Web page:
Photo credit: China National Committee for Implementation of the UNCCD (CCICCD)

Prof. Dr. Willem Van Cotthem (Ghent University, Belgium) demonstrating his soil conditioner TerraCottem at the TPN3 workshop for rangeland management in Tehran, Iran, 2002-12.

2002-12 CHINA DES 3 copy 2

Combating desertification in China

Posted by Prof. Dr. Willem Van Cotthem (Ghent University – Belgium)

image copy

Having participated in all the meetings of the INCD (1992-1994) and all the meetings of the UNCCD-COP, the CST and the CRIC  in 1994-2006, I was able to collect a lot of interesting books on drought and desertification published in that period.

Book Nr. 06

Please click: Combating desertification in China

Sustainable land management in drylands

Photo credit: WVC 2007-11-TINDOUF-PEPIN-FOREST-P1010348_2

Growing seedlings in plastic bottles: seedlings will be planted with their bottle.


Lessons learned in sustainable land management in drylands

Seedlings at a tree nursery in Burkina Faso. Photo Credit: Cheikh Mbow/ICRAF –

It’s now a well-established fact that land degradation costs the world an estimated US$40 billion annually, according to FAO and the UNCCD. This figure does not take into account other hidden costs associated with the increased use of fertilizers, the loss of biodiversity and the rapid disappearance of unique landscapes. Extreme weather conditions such as drought and floods, a changing and more variable climate, and the unsustainable use of the natural resources are amongst complex factors that drive land degradation. This in turn negatively affects land productivity, food security, socio-economic stability, health and wellbeing, and the provision of other ecosystem goods and services for billions of people worldwide. In drylands, these negative effects are felt ever more strongly given the already limited natural resources that characterize these regions.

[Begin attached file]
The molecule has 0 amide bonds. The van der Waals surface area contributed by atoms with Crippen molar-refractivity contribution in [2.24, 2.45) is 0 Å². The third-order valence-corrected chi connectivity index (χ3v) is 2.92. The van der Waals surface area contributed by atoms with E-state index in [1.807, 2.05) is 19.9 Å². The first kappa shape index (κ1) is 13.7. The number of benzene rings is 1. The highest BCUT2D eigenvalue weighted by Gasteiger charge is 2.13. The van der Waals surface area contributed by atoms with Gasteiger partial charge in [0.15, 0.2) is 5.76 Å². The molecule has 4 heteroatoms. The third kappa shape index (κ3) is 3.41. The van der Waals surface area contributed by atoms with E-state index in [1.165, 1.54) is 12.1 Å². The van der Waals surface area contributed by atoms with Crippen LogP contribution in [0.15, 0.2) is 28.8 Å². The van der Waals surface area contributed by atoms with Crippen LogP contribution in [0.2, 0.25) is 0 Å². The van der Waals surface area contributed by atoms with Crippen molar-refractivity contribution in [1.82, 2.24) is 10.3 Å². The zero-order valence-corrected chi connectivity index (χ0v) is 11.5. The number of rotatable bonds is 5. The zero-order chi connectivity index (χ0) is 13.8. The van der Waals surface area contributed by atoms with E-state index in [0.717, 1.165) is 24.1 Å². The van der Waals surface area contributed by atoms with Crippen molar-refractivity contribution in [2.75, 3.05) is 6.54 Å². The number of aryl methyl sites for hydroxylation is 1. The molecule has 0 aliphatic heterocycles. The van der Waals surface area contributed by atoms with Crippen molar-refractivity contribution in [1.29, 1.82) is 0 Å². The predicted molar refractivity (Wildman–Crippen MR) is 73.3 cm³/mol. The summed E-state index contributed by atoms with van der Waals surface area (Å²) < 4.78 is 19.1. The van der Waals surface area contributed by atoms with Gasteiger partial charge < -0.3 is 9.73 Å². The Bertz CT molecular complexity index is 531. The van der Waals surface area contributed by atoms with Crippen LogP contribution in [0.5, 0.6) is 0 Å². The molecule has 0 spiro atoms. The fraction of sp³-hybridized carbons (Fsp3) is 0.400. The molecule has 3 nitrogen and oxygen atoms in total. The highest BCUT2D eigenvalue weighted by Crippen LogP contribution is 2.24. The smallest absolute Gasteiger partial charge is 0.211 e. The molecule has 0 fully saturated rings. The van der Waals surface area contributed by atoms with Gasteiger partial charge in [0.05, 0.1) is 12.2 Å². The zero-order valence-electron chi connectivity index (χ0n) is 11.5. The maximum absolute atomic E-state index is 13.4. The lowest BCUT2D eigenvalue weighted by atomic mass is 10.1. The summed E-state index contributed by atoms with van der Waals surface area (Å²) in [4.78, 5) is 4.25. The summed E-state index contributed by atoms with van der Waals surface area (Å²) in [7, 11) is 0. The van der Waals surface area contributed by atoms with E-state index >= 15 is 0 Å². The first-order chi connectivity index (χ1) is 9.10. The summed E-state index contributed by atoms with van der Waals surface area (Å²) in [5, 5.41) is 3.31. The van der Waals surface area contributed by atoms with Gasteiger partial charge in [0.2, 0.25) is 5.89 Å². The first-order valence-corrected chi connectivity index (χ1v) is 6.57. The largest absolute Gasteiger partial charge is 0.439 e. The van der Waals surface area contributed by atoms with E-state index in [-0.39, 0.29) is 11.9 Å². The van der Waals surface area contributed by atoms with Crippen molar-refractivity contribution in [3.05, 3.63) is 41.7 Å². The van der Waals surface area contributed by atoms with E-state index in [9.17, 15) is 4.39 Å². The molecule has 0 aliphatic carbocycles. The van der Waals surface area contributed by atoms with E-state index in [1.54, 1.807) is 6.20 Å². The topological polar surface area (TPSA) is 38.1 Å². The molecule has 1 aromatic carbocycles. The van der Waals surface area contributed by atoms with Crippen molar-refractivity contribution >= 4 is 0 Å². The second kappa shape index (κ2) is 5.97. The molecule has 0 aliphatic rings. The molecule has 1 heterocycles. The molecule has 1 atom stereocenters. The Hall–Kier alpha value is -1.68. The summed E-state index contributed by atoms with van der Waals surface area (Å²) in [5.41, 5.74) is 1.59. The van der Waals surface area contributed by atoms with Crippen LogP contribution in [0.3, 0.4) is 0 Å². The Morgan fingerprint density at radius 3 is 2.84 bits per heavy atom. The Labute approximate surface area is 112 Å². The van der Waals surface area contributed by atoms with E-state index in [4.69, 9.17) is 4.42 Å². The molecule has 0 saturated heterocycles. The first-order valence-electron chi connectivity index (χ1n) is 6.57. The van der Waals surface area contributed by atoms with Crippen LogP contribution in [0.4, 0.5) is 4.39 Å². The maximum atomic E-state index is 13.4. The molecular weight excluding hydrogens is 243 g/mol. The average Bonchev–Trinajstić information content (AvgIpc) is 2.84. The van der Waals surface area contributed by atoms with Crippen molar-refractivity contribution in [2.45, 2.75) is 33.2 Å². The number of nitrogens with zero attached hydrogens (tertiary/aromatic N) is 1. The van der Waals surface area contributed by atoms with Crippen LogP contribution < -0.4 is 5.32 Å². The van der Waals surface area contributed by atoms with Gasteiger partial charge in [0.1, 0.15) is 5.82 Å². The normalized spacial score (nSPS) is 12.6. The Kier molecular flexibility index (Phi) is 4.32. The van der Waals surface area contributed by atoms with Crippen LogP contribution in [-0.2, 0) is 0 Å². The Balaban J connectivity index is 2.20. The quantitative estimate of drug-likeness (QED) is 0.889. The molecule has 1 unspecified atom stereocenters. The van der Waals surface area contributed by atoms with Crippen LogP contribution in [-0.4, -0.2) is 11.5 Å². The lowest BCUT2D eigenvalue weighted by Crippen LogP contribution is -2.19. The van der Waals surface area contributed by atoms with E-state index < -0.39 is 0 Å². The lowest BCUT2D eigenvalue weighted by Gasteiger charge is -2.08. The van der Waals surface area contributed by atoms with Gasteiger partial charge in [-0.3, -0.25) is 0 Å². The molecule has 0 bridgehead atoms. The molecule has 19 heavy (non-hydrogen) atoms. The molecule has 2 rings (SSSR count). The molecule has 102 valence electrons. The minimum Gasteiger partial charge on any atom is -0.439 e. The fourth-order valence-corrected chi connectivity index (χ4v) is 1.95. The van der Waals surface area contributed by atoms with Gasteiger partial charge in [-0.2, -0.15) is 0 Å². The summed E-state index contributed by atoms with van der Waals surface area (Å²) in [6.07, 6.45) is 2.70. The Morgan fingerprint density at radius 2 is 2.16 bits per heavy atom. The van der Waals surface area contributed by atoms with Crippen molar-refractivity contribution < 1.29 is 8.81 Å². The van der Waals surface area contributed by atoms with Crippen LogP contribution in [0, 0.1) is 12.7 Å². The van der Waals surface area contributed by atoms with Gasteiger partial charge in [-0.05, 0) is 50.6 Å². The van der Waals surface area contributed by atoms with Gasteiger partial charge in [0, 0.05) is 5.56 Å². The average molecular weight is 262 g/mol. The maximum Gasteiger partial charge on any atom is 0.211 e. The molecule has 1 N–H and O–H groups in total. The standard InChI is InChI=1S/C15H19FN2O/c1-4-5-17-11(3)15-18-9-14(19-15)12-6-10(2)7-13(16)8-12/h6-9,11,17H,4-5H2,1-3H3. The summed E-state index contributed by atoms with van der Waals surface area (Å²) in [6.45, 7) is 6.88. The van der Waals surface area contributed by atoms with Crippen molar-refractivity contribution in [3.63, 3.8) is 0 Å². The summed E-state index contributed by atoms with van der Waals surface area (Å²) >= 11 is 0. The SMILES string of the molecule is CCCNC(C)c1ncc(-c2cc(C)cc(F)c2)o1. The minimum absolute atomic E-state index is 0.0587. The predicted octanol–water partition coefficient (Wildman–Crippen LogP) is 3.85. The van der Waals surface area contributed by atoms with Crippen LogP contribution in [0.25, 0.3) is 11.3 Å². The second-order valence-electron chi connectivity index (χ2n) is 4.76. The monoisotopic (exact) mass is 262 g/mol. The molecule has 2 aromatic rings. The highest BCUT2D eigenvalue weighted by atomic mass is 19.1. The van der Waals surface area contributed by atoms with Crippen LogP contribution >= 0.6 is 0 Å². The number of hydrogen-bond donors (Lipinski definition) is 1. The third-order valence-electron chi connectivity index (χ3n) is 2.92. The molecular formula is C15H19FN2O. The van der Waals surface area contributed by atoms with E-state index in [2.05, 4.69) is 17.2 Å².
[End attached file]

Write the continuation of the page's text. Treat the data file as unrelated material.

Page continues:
Last year, 195 signatory countries to the United Nations Convention to Combat Desertification (UNCCD) agreed in Ankara to set a new environmental target to achieve “Land Degradation Neutrality” by 2030. The concept had already been endorsed by UN General Assembly a month earlier in New York as part of the 2030 Agenda for Sustainable Development Goals (SDG) and reflected in SDG 15 for Life on Land. This landmark agreement commits countries, albeit on a voluntary basis, to restore or rehabilitate degraded lands every year and sets in motion a framework whereby this target might be achieved.

The achievement of a degradation-neutral World by 2030 is a huge challenge requiring effective and well-coordinated efforts on the part of many stakeholders, which must be supported by appropriate assessment and monitoring strategies. To date, interventions to halt or reverse land degradation, undertaken at national scales, have often been fragmented or affected by poor integration and limited assessment of impact. The effective scaling up of sustainable land management and restoration practices is vital to achieving this target. Scientific reviews of existing knowledge – both indigenous and technical, and global datasets such as the one amassed by the World Overview of Conservation Approaches and Technologies (WOCAT) – which is a top global database recommended by the UNCCD, constitute an important asset that the international community can benefit from.

Read the full article: CGIAR